At this point (shock, horror) I am going to put up my hand as being a left-leaning, card-carrying unionist, who is involved in my industry union at branch and regional level, and gets to participate at a national level through the Annual Meeting.  I defend the right of the average person to belong to a union because I believe we would not have the standards we have in the work place today if it wasn't for workers uniting and standing up for fair pay, fair working hours and fair and safe working conditions.  I want to preserve the conditions we and others before us have fought for, and continue to strive for better conditions for workers that also allow for business and the public sector to strive for good.

One of the things that is not mentioned at the beginning of this blog is the intention to change the rules around meal and rest breaks.  The legislation covering this was brought in by Labour List MP Sue Moroney under Steve Chadwick's "Breaks and Infant Feeding Act" in 2008, and was enacted in 2009.  Prior to this Act there was no requirement under New Zealand employment law for meal and rest breaks, unless stipulated in each individual or collective employment agreement.  Under this Act, workplaces are required to do the following according to the Department of Labour:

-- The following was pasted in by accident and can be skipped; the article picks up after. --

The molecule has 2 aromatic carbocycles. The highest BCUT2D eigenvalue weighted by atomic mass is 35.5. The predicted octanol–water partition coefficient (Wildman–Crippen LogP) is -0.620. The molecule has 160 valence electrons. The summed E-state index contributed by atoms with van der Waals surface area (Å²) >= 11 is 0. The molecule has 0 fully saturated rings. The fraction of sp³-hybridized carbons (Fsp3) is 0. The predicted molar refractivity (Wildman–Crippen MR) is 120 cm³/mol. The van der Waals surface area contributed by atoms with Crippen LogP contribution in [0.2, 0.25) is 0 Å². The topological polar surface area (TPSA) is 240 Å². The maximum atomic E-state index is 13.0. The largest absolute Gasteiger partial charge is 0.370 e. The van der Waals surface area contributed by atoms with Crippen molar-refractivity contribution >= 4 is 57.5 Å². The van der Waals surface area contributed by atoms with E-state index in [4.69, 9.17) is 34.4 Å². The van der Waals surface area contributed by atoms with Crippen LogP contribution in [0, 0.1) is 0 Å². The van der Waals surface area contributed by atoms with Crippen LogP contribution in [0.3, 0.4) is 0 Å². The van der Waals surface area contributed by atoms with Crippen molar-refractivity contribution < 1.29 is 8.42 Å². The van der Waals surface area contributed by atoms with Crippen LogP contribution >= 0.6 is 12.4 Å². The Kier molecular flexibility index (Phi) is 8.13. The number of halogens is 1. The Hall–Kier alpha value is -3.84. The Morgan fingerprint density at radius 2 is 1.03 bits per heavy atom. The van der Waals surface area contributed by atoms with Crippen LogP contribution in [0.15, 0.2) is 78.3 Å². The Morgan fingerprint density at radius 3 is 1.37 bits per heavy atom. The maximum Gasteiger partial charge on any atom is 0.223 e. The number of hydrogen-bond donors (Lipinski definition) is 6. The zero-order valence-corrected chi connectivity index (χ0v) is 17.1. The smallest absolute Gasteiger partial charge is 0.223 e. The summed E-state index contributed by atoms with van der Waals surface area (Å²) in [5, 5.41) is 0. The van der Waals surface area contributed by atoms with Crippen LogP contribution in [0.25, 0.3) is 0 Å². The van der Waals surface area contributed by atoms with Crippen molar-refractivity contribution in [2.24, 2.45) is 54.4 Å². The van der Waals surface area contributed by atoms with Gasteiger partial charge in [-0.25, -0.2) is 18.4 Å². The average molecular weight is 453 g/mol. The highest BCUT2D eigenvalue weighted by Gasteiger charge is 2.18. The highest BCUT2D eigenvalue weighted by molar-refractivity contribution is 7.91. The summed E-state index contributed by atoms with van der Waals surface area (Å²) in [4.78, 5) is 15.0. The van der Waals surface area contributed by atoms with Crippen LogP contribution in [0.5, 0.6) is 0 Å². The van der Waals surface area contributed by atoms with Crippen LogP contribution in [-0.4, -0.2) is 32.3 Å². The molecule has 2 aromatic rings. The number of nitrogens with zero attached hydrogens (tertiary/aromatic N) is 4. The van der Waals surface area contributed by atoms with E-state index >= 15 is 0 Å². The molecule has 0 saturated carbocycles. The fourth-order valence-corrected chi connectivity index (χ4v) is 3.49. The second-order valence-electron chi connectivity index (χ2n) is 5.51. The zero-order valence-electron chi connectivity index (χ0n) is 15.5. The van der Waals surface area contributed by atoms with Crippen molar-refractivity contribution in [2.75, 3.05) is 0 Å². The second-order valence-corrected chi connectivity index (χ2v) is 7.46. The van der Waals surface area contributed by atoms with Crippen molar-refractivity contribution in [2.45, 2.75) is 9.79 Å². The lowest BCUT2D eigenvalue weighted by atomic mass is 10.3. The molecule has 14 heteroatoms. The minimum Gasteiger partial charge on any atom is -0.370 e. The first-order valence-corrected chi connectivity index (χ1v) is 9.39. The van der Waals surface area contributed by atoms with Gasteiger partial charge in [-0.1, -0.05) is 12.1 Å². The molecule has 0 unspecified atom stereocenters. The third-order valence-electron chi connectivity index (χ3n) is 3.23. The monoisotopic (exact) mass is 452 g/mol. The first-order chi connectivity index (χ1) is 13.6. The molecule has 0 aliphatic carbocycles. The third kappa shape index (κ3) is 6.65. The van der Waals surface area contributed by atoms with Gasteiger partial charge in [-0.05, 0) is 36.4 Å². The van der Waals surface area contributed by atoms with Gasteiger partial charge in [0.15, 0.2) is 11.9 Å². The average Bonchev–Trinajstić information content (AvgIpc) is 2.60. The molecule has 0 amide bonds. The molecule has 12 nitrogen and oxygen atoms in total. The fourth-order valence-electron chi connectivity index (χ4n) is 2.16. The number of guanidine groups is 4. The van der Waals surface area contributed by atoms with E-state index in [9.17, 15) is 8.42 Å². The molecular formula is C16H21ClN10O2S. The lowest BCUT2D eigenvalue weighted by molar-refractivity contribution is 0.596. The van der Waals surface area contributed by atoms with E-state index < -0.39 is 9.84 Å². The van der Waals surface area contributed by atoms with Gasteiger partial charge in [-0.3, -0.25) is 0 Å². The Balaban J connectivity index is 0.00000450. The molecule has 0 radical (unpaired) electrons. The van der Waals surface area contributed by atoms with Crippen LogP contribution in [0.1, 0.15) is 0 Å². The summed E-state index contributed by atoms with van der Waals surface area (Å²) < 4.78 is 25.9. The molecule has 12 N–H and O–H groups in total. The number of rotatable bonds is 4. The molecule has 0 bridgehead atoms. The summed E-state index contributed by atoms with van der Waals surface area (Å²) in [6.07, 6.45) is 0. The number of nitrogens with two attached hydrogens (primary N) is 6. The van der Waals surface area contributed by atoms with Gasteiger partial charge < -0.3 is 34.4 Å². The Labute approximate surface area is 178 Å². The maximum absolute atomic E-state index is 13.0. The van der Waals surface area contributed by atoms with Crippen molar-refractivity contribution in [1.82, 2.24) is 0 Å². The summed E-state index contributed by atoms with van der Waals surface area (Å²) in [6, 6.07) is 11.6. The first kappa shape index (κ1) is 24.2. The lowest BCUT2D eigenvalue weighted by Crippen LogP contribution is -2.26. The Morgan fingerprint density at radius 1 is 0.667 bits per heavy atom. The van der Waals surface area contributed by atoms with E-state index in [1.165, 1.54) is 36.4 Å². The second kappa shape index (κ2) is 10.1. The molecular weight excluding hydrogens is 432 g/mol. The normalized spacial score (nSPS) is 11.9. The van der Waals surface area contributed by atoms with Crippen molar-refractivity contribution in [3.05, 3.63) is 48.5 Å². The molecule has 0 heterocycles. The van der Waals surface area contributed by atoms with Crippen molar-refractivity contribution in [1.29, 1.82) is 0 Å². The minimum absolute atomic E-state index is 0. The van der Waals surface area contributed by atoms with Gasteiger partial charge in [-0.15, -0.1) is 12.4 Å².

Employees will be entitled to the following paid rest breaks and unpaid meal breaks:
  • one paid 10-minute rest break if their work period is between two and four hours;
  • one paid 10-minute rest break and one unpaid 30-minute meal break if their work period is between four and six hours;
  • two paid 10-minute rest breaks and one unpaid 30-minute meal break if their work period is between six and eight hours.
If more than an eight hour period is worked, these requirements automatically extend to cover the additional hours on the same basis.

This link will take you to the page where the Department of Labour lists all the changes proposed, and the information about meal and rest breaks is on pages 12-13 of this PDF.

So why was the legislation for meal and rest work breaks introduced in 2008?